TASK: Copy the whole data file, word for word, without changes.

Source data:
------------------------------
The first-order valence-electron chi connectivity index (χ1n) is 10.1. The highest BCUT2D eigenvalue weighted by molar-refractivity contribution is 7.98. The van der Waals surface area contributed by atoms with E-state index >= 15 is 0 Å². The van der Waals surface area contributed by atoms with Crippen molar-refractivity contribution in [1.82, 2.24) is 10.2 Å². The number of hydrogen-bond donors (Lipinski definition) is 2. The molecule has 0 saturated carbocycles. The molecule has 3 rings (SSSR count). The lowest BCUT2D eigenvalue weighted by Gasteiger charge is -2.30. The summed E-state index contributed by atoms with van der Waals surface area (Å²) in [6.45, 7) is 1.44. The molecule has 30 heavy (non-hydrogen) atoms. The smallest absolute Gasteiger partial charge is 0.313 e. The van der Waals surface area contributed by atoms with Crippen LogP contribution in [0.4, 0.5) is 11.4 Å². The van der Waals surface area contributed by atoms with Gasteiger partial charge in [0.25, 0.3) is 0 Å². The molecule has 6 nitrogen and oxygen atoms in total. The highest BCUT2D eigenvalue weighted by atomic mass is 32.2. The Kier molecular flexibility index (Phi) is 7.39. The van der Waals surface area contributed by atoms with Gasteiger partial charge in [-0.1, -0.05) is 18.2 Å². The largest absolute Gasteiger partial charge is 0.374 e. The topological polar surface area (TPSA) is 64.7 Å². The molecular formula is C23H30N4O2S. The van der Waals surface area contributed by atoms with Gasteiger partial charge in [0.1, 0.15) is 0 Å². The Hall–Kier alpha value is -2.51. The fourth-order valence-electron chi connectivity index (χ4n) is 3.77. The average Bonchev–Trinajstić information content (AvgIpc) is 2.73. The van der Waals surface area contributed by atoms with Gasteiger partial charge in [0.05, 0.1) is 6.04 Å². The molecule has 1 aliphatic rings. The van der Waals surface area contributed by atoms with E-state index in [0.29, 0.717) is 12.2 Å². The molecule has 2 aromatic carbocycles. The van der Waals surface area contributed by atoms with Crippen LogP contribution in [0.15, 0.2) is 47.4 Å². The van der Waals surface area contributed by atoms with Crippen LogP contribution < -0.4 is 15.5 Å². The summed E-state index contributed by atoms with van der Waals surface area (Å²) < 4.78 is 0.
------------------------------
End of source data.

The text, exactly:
The first-order valence-electron chi connectivity index (χ1n) is 10.1. The highest BCUT2D eigenvalue weighted by molar-refractivity contribution is 7.98. The van der Waals surface area contributed by atoms with E-state index >= 15 is 0 Å². The van der Waals surface area contributed by atoms with Crippen molar-refractivity contribution in [1.82, 2.24) is 10.2 Å². The number of hydrogen-bond donors (Lipinski definition) is 2. The molecule has 0 saturated carbocycles. The molecule has 3 rings (SSSR count). The lowest BCUT2D eigenvalue weighted by Gasteiger charge is -2.30. The summed E-state index contributed by atoms with van der Waals surface area (Å²) in [6.45, 7) is 1.44. The molecule has 30 heavy (non-hydrogen) atoms. The smallest absolute Gasteiger partial charge is 0.313 e. The van der Waals surface area contributed by atoms with Crippen LogP contribution in [0.4, 0.5) is 11.4 Å². The van der Waals surface area contributed by atoms with Gasteiger partial charge in [0.25, 0.3) is 0 Å². The molecule has 6 nitrogen and oxygen atoms in total. The highest BCUT2D eigenvalue weighted by atomic mass is 32.2. The Kier molecular flexibility index (Phi) is 7.39. The van der Waals surface area contributed by atoms with Gasteiger partial charge in [-0.1, -0.05) is 18.2 Å². The largest absolute Gasteiger partial charge is 0.374 e. The topological polar surface area (TPSA) is 64.7 Å². The molecular formula is C23H30N4O2S. The van der Waals surface area contributed by atoms with Gasteiger partial charge in [0.1, 0.15) is 0 Å². The Hall–Kier alpha value is -2.51. The fourth-order valence-electron chi connectivity index (χ4n) is 3.77. The average Bonchev–Trinajstić information content (AvgIpc) is 2.73. The van der Waals surface area contributed by atoms with Gasteiger partial charge in [0.05, 0.1) is 6.04 Å². The molecule has 1 aliphatic rings. The van der Waals surface area contributed by atoms with E-state index in [0.29, 0.717) is 12.2 Å². The molecule has 2 aromatic carbocycles. The van der Waals surface area contributed by atoms with Crippen LogP contribution in [0.15, 0.2) is 47.4 Å². The van der Waals surface area contributed by atoms with Crippen LogP contribution < -0.4 is 15.5 Å². The summed E-state index contributed by atoms with van der Waals surface area (Å²) < 4.78 is 0.